Answer: Subsistence Crisis: It is an extreme situation where the basic means of livelihood are endangered. The demand for foodgrains was increased as population had increased in France from 23 million to 28 million. Production of grains could not keep pace with the demand. So the price of bread, which was the staple diet of the majority, rose rapidly. Most workers were employed as labourers in workshops whose owner fixed their wages. But wages did not keep pace with the rise in prices. So the gap between the poor and the rich widened. Things became worse whenever drought or hail reduced the harvest. This led to subsistence crisis, something that occurred frequently in France during the Old Regime.

46. Who represented the National Assembly on 5th May 1789?

Answer: On 5th May 1789, Louis XVI called together an assembly of Estates General to pass proposals for new taxes. A resplendent hall in Versailles was prepared to host the delegates. The first and second estates sent 300 representatives each, who were seated in rows facing each other on two sides, while the 600 members of the third estate had to stand at the back. The third estate was represented by its more prosperous and educated members. Peasants, artisans and women were denied entry to the assembly.

47. What was Marseillaise? What led to the formation of Marseillaise?

Answer: Marseillaise was a patriotic song composed by poet Roget de L Isle. Although Louis XVI signed the constitution, he entered into secret negotiations with the King of Prussia. Rulers of the other neighbouring countries too were worried by the developments in France and made plans to send troops to put down the events that had been taking place there since the summer of 1789. Before this could happen, the National Assembly voted in April 1792, and declared war against Prussia and Austria. Thousands of volunteers thronged from the provinces to join the army. They saw this as a war of the people against kings and aristocracies all over Europe. So Marseillaise was sung for the first time by the volunteers from Marseilles as they marched into Paris and so got its name. The Marseillaise is now the national anthem of France.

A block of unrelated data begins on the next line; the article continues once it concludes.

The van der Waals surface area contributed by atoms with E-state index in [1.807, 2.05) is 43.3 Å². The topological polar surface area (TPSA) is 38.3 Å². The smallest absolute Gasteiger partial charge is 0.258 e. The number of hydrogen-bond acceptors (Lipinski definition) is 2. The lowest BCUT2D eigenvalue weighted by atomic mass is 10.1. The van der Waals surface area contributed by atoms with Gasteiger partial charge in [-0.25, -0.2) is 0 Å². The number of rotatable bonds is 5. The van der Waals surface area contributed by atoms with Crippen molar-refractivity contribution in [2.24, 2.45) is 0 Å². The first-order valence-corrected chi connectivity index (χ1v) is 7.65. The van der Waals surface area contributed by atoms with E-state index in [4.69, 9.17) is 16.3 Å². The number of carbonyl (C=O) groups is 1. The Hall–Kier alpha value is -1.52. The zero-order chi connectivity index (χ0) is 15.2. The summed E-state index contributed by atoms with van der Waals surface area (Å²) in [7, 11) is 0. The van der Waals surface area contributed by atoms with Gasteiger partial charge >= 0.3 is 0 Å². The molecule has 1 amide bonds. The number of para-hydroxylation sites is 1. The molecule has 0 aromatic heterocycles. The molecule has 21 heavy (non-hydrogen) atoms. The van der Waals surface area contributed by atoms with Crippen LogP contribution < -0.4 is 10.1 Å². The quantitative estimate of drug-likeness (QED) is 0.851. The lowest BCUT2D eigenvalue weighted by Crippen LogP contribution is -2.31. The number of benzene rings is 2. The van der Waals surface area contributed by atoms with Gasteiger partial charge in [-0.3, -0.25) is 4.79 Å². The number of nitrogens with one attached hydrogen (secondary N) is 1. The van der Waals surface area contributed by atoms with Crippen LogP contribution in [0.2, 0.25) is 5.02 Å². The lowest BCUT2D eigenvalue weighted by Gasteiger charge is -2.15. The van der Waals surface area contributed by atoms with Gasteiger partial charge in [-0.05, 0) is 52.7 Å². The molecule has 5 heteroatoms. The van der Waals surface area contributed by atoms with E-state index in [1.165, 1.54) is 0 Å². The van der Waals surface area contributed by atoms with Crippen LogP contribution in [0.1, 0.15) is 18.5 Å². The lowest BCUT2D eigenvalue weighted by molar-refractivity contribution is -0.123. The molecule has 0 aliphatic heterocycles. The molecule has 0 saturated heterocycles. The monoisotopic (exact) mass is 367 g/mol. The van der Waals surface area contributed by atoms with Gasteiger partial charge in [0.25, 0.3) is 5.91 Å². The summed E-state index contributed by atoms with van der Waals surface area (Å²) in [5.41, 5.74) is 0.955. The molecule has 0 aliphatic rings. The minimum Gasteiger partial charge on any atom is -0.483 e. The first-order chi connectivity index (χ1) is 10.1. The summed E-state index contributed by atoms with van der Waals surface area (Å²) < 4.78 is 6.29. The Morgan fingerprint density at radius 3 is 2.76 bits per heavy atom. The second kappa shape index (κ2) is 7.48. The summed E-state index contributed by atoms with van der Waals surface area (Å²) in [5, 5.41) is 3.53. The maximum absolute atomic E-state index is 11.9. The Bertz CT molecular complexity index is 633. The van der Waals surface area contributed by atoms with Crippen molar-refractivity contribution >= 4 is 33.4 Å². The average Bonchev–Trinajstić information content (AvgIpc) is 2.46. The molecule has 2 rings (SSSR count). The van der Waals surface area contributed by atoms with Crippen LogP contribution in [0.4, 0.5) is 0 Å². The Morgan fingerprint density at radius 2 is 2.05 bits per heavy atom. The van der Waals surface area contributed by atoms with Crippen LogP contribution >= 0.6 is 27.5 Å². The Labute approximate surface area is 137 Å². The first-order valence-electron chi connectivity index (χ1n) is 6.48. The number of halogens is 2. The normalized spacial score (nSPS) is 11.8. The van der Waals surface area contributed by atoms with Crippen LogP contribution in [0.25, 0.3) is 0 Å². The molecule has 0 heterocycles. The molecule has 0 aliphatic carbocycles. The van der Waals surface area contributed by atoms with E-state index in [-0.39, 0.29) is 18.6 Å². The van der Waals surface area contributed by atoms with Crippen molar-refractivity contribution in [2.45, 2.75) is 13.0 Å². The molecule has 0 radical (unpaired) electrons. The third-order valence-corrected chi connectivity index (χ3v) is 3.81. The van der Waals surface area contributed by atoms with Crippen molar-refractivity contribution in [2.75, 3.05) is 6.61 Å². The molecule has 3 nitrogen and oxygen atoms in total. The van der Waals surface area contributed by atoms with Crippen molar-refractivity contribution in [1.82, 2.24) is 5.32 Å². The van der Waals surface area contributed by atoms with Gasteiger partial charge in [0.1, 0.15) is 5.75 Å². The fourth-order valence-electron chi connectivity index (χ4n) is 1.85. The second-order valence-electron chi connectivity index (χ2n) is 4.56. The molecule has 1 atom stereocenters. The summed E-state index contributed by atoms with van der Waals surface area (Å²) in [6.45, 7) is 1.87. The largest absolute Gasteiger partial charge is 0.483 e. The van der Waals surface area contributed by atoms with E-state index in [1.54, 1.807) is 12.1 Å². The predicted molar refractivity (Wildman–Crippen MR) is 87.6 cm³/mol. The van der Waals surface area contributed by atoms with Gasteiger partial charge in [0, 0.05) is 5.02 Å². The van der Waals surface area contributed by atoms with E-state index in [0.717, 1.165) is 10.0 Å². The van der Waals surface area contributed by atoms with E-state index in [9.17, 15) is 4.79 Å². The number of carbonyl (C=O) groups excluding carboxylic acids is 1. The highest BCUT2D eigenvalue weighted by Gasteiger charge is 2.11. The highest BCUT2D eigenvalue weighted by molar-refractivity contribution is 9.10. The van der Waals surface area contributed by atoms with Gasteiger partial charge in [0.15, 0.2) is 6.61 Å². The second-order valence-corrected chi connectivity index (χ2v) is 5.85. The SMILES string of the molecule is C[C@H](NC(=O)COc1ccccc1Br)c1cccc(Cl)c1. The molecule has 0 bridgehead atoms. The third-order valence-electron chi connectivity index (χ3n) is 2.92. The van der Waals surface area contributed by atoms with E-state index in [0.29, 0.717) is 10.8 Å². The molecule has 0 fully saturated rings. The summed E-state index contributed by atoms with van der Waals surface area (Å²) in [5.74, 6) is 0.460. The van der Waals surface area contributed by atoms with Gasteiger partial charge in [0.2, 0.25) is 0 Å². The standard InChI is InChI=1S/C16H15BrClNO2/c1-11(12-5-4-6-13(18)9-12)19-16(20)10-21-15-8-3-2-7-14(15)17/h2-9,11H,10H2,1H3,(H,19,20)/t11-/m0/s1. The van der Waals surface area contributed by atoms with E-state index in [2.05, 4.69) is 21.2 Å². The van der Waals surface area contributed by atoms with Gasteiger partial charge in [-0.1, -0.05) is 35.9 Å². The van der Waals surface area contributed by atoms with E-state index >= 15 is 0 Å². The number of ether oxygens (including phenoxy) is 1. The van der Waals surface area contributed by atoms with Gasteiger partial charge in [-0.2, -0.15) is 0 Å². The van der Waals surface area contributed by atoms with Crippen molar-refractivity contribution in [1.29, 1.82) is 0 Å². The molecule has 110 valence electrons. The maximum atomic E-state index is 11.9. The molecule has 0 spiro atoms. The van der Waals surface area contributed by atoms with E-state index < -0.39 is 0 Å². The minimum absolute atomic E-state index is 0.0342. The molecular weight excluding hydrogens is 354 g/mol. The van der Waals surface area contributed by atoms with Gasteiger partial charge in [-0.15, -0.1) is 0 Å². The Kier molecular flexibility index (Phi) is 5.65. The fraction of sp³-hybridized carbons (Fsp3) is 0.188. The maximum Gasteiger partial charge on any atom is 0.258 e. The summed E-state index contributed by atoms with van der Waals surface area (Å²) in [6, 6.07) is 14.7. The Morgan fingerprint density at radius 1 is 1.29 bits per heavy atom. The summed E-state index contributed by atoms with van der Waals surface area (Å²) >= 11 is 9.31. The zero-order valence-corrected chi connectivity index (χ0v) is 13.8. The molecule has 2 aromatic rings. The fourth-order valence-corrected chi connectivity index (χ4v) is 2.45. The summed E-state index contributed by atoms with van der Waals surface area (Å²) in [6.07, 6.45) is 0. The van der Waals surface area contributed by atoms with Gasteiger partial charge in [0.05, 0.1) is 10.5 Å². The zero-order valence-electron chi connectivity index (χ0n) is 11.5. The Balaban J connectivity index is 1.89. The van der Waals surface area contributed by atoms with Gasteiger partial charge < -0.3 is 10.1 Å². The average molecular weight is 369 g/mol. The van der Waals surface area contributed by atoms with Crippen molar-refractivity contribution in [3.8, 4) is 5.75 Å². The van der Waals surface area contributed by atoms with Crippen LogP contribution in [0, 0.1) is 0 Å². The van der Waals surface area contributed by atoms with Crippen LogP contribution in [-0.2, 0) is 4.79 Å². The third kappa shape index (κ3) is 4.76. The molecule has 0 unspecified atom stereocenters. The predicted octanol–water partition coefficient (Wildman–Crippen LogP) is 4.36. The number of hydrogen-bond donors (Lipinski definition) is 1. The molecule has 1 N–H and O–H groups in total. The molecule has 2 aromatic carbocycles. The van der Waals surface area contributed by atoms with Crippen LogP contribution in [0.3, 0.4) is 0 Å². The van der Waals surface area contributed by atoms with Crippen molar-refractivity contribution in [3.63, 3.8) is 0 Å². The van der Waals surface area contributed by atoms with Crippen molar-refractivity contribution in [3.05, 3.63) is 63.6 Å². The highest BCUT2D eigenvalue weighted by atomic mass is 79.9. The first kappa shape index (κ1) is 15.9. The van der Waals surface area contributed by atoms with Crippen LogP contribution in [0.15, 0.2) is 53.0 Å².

48. Why do you think that a growing middle class in France envisages an end to the privileges?

Answer: 
(a) In the past, peasants and workers had participated in revolts against increasing taxes and food scarcity.
(b) But they lacked the means and programmes to carry out full-scale measures that would bring about a change in the social and economic order.
(c) The 18th century witnessed the emergence of social groups termed the “Middle Class”, who earned their wealth through an expanding overseas trade and from the manufacture of goods such as woollen and silk textiles that were either exported or bought by the richer members of the society.
(d) In addition to the merchants and manufacturers, the third estate included professionals such as lawyers or administrative officers.
(e) All of these were educated and believed that no group in the society should be privileged by birth. Rather a person’s social position must depend on his merit. These ideas envisaging a society, based on freedom and equal laws and opportunities for all, were put forward by philosophers.

49. What do you know about triangular slave trade? What legislative measures were taken to end slavery in French colonies?